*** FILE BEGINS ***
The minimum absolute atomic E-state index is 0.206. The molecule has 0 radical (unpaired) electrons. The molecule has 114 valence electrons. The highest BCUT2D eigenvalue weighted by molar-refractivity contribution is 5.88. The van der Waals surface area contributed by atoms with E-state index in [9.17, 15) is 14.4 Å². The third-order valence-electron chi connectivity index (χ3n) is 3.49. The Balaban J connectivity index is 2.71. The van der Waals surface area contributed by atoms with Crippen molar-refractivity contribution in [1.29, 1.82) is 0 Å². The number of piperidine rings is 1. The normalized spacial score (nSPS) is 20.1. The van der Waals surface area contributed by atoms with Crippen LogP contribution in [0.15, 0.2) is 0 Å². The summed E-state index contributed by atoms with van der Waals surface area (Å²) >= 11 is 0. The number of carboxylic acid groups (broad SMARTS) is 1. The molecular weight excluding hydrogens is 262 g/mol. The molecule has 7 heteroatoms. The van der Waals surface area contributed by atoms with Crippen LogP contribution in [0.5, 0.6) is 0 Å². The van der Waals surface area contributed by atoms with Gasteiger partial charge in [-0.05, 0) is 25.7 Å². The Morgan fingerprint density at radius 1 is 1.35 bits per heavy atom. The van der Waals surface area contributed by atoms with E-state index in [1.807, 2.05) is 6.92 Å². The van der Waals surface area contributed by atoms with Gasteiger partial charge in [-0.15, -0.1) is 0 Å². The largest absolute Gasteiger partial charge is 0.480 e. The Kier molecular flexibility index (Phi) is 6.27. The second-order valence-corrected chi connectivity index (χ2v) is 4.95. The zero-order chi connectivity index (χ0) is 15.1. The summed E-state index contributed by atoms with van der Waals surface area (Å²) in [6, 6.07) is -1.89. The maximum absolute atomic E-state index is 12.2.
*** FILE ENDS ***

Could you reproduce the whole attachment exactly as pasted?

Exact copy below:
The minimum absolute atomic E-state index is 0.206. The molecule has 0 radical (unpaired) electrons. The molecule has 114 valence electrons. The highest BCUT2D eigenvalue weighted by molar-refractivity contribution is 5.88. The van der Waals surface area contributed by atoms with E-state index in [9.17, 15) is 14.4 Å². The third-order valence-electron chi connectivity index (χ3n) is 3.49. The Balaban J connectivity index is 2.71. The van der Waals surface area contributed by atoms with Crippen molar-refractivity contribution in [1.29, 1.82) is 0 Å². The number of piperidine rings is 1. The normalized spacial score (nSPS) is 20.1. The van der Waals surface area contributed by atoms with Crippen LogP contribution in [0.15, 0.2) is 0 Å². The summed E-state index contributed by atoms with van der Waals surface area (Å²) >= 11 is 0. The number of carboxylic acid groups (broad SMARTS) is 1. The molecular weight excluding hydrogens is 262 g/mol. The molecule has 7 heteroatoms. The van der Waals surface area contributed by atoms with Crippen LogP contribution in [0.5, 0.6) is 0 Å². The van der Waals surface area contributed by atoms with Gasteiger partial charge in [-0.05, 0) is 25.7 Å². The Morgan fingerprint density at radius 1 is 1.35 bits per heavy atom. The van der Waals surface area contributed by atoms with E-state index in [1.807, 2.05) is 6.92 Å². The van der Waals surface area contributed by atoms with Gasteiger partial charge in [-0.15, -0.1) is 0 Å². The largest absolute Gasteiger partial charge is 0.480 e. The Kier molecular flexibility index (Phi) is 6.27. The second-order valence-corrected chi connectivity index (χ2v) is 4.95. The zero-order chi connectivity index (χ0) is 15.1. The summed E-state index contributed by atoms with van der Waals surface area (Å²) in [6, 6.07) is -1.89. The maximum absolute atomic E-state index is 12.2.